New for 2023-2024
We are pleased to introduce residency and new associate professor grants this year: please consult with us as you consider how these might take shape for you.
We have also tried to rationalize and regularize our full funding structure: this is a trial run and we'd be glad of your feedback across the grant cycle.
Funding for projects involving what the university defines as human subjects research will be released upon IRB approval. Community-engaged projects will receive special review to ensure sustained and ethical interactions.
So that our calendar overtaxes neither our staff nor our audience, we are making an effort to have as much programming in place as possible before each school year begins. This means that we are asking you to make single-event and co-sponsorship requests at least a semester in advance, and ideally by the end of spring of the preceding year. Last-minute requests arising from public events or special opportunities will be considered at staff discretion.
To streamline the process, we are also asking colleagues henceforth to make director-reviewed funding requests through the email address designated for each type, rather than by emails to director or staff.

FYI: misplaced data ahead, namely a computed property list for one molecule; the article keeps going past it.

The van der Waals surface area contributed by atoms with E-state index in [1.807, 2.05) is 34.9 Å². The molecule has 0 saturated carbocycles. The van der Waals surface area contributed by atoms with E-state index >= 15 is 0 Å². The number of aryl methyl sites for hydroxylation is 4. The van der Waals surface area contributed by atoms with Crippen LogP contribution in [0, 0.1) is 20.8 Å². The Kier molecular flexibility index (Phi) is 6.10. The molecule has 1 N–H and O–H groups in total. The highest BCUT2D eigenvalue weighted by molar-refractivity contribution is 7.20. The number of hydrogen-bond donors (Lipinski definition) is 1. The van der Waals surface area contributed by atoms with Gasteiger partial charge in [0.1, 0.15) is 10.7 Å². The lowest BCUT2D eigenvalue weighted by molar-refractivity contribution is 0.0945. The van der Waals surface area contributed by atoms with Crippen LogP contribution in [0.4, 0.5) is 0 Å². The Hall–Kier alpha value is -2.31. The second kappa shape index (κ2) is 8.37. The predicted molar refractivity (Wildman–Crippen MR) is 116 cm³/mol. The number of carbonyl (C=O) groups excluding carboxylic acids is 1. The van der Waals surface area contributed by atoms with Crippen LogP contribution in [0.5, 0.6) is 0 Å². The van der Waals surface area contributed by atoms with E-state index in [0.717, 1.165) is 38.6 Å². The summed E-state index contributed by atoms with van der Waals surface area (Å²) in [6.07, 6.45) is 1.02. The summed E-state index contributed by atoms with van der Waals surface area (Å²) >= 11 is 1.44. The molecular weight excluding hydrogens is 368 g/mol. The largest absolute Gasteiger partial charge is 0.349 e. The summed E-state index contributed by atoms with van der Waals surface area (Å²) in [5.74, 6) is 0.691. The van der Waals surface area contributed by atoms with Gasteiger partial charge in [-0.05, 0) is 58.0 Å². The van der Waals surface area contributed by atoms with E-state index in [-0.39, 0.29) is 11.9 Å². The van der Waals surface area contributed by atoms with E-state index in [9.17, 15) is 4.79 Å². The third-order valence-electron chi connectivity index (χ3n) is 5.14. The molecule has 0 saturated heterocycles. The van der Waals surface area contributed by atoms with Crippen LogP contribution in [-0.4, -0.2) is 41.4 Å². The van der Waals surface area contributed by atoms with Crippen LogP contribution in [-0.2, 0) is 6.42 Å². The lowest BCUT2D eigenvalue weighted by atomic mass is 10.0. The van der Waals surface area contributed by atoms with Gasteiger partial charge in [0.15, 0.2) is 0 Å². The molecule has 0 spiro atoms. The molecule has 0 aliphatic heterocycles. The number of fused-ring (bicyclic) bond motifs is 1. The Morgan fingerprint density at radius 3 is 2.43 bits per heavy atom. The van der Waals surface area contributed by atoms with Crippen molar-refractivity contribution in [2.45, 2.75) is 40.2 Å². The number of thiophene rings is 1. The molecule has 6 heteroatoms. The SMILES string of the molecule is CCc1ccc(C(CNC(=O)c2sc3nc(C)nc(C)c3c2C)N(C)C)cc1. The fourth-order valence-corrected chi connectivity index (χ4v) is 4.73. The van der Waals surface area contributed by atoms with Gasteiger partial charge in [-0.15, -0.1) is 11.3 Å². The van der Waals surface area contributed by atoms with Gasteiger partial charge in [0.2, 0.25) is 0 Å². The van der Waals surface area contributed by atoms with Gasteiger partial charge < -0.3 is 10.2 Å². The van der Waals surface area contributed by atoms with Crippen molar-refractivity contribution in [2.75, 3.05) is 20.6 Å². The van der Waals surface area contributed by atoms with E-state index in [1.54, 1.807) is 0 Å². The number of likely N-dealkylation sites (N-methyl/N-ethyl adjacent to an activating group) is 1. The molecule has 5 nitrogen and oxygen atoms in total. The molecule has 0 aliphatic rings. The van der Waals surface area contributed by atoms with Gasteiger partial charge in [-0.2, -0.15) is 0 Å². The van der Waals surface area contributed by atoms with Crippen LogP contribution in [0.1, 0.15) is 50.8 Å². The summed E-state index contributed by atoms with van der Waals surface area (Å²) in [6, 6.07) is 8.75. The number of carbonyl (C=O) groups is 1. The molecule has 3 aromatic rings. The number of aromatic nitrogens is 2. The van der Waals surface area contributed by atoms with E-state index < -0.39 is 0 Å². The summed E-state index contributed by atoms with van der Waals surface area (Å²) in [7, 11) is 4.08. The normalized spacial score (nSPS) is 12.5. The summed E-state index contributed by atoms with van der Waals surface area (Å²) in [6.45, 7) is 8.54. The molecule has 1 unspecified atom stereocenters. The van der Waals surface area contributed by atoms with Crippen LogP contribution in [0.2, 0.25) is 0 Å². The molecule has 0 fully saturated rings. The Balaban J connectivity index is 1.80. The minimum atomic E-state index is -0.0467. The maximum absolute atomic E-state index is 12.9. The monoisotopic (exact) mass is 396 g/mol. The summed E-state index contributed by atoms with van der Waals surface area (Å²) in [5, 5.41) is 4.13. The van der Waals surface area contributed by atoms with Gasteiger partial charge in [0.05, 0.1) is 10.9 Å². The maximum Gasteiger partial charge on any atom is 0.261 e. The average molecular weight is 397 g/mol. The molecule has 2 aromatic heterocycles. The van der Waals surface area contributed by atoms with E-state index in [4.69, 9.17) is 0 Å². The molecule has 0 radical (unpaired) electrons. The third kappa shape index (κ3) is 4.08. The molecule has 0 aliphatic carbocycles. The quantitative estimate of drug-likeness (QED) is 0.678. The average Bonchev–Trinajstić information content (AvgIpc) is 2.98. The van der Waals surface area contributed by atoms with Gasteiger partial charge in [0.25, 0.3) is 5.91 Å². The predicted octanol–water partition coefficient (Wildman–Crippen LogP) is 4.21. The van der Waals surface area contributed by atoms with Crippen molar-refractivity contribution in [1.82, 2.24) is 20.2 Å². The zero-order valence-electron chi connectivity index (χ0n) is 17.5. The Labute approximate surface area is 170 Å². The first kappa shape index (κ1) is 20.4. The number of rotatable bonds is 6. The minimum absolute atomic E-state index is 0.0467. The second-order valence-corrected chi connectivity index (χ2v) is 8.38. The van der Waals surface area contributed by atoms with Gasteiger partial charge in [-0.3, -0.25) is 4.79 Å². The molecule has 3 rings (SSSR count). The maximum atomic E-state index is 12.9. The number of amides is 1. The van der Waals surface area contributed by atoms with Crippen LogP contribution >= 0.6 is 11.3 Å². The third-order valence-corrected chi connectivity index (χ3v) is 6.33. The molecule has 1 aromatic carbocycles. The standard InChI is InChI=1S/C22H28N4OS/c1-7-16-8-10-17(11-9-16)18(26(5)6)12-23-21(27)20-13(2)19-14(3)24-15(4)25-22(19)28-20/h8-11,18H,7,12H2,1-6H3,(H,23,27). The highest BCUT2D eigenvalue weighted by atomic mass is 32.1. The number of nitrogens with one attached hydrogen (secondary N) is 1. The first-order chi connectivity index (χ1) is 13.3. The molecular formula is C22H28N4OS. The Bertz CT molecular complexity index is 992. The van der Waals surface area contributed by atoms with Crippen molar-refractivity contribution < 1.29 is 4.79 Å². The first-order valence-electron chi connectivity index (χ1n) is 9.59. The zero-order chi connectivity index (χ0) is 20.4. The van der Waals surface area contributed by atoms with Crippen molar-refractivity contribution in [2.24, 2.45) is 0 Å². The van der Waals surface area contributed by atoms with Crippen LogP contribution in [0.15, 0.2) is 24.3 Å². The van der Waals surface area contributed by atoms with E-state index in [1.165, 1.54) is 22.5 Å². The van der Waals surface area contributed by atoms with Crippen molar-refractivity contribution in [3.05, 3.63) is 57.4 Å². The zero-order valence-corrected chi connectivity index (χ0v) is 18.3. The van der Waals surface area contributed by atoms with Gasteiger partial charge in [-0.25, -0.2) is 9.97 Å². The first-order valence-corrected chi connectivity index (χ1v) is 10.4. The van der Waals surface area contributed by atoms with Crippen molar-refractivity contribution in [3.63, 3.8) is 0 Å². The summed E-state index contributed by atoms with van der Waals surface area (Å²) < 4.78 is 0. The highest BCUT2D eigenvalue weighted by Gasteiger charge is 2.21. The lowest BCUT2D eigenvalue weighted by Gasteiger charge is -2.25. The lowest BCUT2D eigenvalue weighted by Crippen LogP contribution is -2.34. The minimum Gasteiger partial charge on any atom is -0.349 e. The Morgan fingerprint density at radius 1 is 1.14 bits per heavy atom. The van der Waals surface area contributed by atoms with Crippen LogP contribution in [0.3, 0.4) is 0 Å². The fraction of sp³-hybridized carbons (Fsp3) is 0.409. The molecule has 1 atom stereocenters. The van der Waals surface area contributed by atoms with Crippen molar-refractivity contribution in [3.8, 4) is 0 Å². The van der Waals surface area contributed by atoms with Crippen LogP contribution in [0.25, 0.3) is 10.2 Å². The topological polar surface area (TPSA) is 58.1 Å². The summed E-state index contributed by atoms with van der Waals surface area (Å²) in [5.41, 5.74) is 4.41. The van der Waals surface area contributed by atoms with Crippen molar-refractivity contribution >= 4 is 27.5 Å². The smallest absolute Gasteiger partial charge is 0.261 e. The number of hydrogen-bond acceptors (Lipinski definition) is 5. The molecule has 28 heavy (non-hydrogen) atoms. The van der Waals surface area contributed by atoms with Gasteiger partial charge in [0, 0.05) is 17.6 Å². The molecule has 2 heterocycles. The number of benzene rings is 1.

Individual grants support the research of Ohio State regular faculty and students. (Postdocs and visiting scholars are not eligible, but affiliated/clinical track faculty may apply.)
Collaborative interdisciplinary grants
Collaborative interdisciplinary grants support research and programming that bring collective benefit to the Mershon community. For research projects, at least two leaders must be tenure-line Ohio State faculty from different disciplines; they should be already engaged with Mershon or able to make a credible commitment to engagement. All programming must have a demonstrable Mershon constituency, that is, applicants must show why the programming should be hosted by Mershon and not a department. Postdocs and grad students may propose programming with the support of a faculty member. Prior consultation strongly encouraged.
The Chadwick F. Alger student scholarship provides $2500 to an undergraduate undertaking study abroad or an honors thesis on peace and conflict resolution.